The federal government approved the largest increase to food assistance benefits in the history of the Supplemental Nutrition Assistance Program (SNAP). The initiative will retool the program known as food stamps to provide assistance to the country’s poorest families.
The revisions announced Monday will raise the average benefits for recipients of the assistance by more than 25% from pre-pandemic level. These changes will come into effect in October and 42 million people enrolled in it will receive the additional aid.
Under the new rules, the average monthly benefit of $121 a person before the pandemic will rise from $121 to $157.
“Plain and simple, this is totally a game-changing moment,” said Jamie Bussel a senior program officer at the Robert Wood Johnson Foundation, a philanthropy focused on health. “The changes have enormous potential to reduce, and potentially eliminate, child hunger and poverty in this country. This will reflect much more accurately what food actually costs in communities.”
According to the Washington Post, the increase is based on an update to the algorithm that governs the Thrifty Food Plan, which tracks the cost of 58 different categories of groceries needed to provide a budget-conscious diet for a family of four.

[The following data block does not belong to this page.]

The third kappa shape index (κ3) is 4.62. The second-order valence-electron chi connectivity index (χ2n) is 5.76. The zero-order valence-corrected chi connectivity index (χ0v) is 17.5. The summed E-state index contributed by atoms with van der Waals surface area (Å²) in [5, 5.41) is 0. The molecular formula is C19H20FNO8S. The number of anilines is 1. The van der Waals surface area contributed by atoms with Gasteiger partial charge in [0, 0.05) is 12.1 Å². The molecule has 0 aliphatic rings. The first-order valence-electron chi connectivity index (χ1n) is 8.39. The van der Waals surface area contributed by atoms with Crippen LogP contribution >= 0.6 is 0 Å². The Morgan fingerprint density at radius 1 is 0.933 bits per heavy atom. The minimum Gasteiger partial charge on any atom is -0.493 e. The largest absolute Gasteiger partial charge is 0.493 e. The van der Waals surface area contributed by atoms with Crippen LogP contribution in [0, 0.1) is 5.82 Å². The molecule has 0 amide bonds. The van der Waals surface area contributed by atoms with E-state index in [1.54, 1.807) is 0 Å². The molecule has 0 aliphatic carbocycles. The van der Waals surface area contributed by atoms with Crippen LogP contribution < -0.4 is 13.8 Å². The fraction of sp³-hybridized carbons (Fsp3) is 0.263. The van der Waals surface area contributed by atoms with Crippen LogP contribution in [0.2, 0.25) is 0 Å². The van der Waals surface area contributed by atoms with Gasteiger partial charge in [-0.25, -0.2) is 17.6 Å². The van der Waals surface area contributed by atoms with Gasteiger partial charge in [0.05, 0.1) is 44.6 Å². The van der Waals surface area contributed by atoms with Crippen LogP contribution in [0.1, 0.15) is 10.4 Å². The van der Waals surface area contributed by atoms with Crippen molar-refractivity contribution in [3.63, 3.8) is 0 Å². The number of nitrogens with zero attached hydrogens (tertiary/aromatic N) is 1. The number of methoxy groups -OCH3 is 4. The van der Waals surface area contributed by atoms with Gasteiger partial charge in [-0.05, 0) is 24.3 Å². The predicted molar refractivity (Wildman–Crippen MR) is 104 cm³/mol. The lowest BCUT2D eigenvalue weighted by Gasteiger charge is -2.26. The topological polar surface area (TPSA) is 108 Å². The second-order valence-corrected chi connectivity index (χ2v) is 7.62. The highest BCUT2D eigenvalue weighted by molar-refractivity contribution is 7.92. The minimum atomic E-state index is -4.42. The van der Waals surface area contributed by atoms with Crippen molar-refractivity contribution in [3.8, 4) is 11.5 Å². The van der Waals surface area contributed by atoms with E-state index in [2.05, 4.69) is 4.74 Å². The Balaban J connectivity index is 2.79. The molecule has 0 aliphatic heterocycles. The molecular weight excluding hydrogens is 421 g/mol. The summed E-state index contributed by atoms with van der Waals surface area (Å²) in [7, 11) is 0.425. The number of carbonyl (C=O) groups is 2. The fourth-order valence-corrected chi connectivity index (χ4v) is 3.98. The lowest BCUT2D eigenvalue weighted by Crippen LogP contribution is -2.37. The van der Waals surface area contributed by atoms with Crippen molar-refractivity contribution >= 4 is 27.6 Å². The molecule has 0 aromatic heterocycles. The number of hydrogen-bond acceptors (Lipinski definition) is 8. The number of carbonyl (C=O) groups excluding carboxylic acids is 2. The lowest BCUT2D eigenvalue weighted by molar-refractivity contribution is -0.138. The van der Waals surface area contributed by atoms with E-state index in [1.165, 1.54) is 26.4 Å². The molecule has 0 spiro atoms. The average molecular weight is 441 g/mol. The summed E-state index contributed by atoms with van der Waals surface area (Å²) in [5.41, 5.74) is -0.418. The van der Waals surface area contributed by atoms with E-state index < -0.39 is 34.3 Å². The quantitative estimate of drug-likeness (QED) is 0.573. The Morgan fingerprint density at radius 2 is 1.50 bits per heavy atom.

As reported by nbcnews. Com, Agriculture Department Secretary Tom Vilsack said Monday that the collective interest aims to provide aid to those in need. “It’s in our collective best interest to make sure that we’re helping folks through difficult times.”
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Families have different consumption patterns than when the food assistance program was last updated, Vilsack said, necessitating the changes.
A program that reduces poverty
“We know this is a program that reduces poverty, we know this is a program that improves health outcomes for kids, we know based on the data that it also results in better educational achievement because kids are fed,” said Vilsack.
These shifts represent a dramatic recalibration of the government’s strategy in preventing hunger. “When you look at the USDA data, the SNAP budget went from $60 billion to $90 billion. A third of that 50 percent growth was because 6 million more people became eligible, but two-thirds was Congress increasing the number of people who received the maximum benefit,” said Jerold Mande, an adjunct professor in the Department of Nutrition at Harvard’s T.H. Chan School of Public Health.